I am interested in any/all methods to repair a bolt-on electric guitar neck that has significantly more neck relief on one side than it has on the other. I see this issue on a semi-regular basis and have not yet learned a reliable way to correct it. Thanks.


Tags: neck, relief, twisted, warped

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A refret will usually do the trick. Check out photo 7 of my routine here:

I guess I'm looking for a cheaper alternative…. most customers don't want to spring for a refret. 


The symptoms are those of a twisted neck caused by the wood going that way usually  from internal stresses.  Natham has described the standards repair for this problem in his usual excellent manner and there is nothing else to see.

Most motorists with a flat tire dont want to spring for the price of a tire repair either - but they do because that fixes the problem.

If the customer does not want to repair the problem, that is not your problem.



Hey Russell, I love your "realistic" attitude....!...... SO true!

Great advice so far.

If you're looking for a hack-style work around, you are definitely barking up the wrong tree.

Sometimes there ain't a fix, only a repair.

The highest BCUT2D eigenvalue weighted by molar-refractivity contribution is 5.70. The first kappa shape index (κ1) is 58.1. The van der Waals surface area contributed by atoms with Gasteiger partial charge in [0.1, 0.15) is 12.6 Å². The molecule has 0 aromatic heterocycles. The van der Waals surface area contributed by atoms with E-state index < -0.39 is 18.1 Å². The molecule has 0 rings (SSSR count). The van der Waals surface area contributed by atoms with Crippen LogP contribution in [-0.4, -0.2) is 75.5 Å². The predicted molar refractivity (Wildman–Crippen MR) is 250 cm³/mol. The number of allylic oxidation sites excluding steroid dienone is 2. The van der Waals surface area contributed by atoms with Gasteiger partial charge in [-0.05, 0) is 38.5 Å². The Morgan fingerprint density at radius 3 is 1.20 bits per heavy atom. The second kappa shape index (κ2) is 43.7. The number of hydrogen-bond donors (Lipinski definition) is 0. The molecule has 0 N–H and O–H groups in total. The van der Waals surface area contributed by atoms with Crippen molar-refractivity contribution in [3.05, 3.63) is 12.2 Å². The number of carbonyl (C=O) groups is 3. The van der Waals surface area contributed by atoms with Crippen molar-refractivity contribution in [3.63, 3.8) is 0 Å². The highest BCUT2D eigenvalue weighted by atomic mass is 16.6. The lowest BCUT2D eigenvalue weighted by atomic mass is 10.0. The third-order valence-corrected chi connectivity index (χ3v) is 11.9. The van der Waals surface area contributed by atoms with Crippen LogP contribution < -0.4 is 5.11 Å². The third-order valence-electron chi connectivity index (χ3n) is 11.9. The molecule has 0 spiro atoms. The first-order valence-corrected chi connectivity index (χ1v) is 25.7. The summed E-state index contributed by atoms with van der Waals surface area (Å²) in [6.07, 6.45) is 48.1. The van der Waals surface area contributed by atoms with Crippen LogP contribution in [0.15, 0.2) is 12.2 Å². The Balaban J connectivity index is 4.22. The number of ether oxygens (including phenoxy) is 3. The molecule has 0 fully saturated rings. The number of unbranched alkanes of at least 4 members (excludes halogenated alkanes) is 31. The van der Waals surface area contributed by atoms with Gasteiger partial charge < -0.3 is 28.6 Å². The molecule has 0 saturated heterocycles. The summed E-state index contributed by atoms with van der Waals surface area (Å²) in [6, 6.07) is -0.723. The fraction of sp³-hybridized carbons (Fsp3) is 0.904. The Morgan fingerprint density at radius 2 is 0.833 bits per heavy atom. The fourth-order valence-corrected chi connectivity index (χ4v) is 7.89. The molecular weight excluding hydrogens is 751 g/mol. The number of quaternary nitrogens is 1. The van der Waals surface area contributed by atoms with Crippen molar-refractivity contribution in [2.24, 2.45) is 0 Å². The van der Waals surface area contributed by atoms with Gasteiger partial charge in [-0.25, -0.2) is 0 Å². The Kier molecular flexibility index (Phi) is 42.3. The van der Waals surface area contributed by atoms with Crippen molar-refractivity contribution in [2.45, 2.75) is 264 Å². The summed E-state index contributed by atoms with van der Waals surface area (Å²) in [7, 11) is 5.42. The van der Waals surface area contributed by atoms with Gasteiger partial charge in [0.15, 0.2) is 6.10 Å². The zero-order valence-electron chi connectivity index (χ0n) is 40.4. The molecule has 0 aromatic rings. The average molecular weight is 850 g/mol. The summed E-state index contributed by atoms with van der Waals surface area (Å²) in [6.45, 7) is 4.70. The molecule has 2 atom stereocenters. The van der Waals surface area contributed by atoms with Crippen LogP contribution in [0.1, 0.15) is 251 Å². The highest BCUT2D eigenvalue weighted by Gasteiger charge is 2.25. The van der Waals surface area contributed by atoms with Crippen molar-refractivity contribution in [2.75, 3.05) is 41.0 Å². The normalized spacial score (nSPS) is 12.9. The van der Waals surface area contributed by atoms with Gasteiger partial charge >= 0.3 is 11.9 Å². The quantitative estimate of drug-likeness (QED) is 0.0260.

End result looks great!

Question tho…why do you nip the fret tang on an unbound fingerboard…?

Just curios…;-)

Warm Regards, SS

Taking it out of the fretboard is generally the best way to go. In some instances it makes more sense to do a partial refret or simply a level crown and polish. Mostly a good idea with vintage axes with owners who want to keep the fretboard patina, or necks with thin inlays/lots of engraving or those round laminate fretboards, or Gibsons with nibs, etc... BUT, you and the player can be out of the pan and into the fire if you use these methods in the wrong situations. Here's a Fender neck that I was able to salvage with a fret leveling that was preceded by a lengthy talk with the customer in order to set realistic expectations:

Nathan, first of all, I just want to tell You how truly inspiring Your repair articles have been to me. I've only recently gotten into professional lutherie, after a decade of being a professional musician. Among the obvious greats (Frank and Dan), regarding professionalism, Your articles have given me something to strive to! 

Now to the point!

I'm also working on a headache of a tele neck. Shortly put: It's a Jerry Donahue tele neck, probably from the late 90's. It had a significant twist, which I sanded out before a complete refret, unfortunately with the expense of the dot inlays, which I had to replace. I just barely managed to save the side dots. The problem is, that in the neck jig, and when the truss rod is tightened, the fret board is straight, but when relief is introduced, it warps out. Meaning that it bows unevenly, causing considerable buzz.

Have You, or anyone encountered anything like this, and is there anything to be done?

Best Regards,


(Helsinki, Finland) 

Hey Jonah, thanks a lot for the feedback.  Let me apologize in advance for the long post.